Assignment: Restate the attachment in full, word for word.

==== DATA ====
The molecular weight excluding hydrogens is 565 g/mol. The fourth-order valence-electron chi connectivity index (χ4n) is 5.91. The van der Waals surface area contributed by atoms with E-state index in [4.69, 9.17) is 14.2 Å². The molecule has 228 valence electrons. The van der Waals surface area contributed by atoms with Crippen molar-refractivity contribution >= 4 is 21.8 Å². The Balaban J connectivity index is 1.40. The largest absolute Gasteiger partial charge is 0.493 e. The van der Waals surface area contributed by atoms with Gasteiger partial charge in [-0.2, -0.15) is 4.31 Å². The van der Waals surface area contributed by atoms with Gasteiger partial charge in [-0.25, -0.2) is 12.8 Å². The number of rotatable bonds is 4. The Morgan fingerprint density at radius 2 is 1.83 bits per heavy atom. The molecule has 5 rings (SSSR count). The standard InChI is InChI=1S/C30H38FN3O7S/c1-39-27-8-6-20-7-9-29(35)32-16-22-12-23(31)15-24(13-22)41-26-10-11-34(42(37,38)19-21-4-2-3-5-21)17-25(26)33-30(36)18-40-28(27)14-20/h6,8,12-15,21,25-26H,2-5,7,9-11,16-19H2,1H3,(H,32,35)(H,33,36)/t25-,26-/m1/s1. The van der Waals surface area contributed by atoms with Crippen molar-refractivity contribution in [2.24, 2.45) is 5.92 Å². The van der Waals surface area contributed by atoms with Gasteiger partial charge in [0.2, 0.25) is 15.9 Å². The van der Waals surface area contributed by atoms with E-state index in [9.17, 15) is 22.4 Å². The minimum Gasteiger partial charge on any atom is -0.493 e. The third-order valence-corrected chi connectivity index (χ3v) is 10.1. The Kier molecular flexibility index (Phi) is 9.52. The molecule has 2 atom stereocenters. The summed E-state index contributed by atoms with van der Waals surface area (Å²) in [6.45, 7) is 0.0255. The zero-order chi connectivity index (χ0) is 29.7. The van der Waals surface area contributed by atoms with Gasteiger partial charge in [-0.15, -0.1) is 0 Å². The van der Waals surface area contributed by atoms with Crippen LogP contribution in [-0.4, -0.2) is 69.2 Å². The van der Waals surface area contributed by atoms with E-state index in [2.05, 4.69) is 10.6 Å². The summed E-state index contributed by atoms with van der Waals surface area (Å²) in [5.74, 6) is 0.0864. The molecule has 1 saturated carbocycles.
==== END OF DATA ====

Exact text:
The molecular weight excluding hydrogens is 565 g/mol. The fourth-order valence-electron chi connectivity index (χ4n) is 5.91. The van der Waals surface area contributed by atoms with E-state index in [4.69, 9.17) is 14.2 Å². The molecule has 228 valence electrons. The van der Waals surface area contributed by atoms with Crippen molar-refractivity contribution >= 4 is 21.8 Å². The Balaban J connectivity index is 1.40. The largest absolute Gasteiger partial charge is 0.493 e. The van der Waals surface area contributed by atoms with Gasteiger partial charge in [-0.2, -0.15) is 4.31 Å². The van der Waals surface area contributed by atoms with Gasteiger partial charge in [-0.25, -0.2) is 12.8 Å². The number of rotatable bonds is 4. The Morgan fingerprint density at radius 2 is 1.83 bits per heavy atom. The molecule has 5 rings (SSSR count). The standard InChI is InChI=1S/C30H38FN3O7S/c1-39-27-8-6-20-7-9-29(35)32-16-22-12-23(31)15-24(13-22)41-26-10-11-34(42(37,38)19-21-4-2-3-5-21)17-25(26)33-30(36)18-40-28(27)14-20/h6,8,12-15,21,25-26H,2-5,7,9-11,16-19H2,1H3,(H,32,35)(H,33,36)/t25-,26-/m1/s1. The van der Waals surface area contributed by atoms with Crippen molar-refractivity contribution in [2.24, 2.45) is 5.92 Å². The van der Waals surface area contributed by atoms with Gasteiger partial charge in [0.2, 0.25) is 15.9 Å². The van der Waals surface area contributed by atoms with E-state index in [9.17, 15) is 22.4 Å². The minimum Gasteiger partial charge on any atom is -0.493 e. The third-order valence-corrected chi connectivity index (χ3v) is 10.1. The Kier molecular flexibility index (Phi) is 9.52. The molecule has 2 atom stereocenters. The summed E-state index contributed by atoms with van der Waals surface area (Å²) in [6.45, 7) is 0.0255. The zero-order chi connectivity index (χ0) is 29.7. The van der Waals surface area contributed by atoms with Gasteiger partial charge in [-0.15, -0.1) is 0 Å². The van der Waals surface area contributed by atoms with Crippen LogP contribution in [-0.4, -0.2) is 69.2 Å². The van der Waals surface area contributed by atoms with E-state index in [2.05, 4.69) is 10.6 Å². The summed E-state index contributed by atoms with van der Waals surface area (Å²) in [5.74, 6) is 0.0864. The molecule has 1 saturated carbocycles.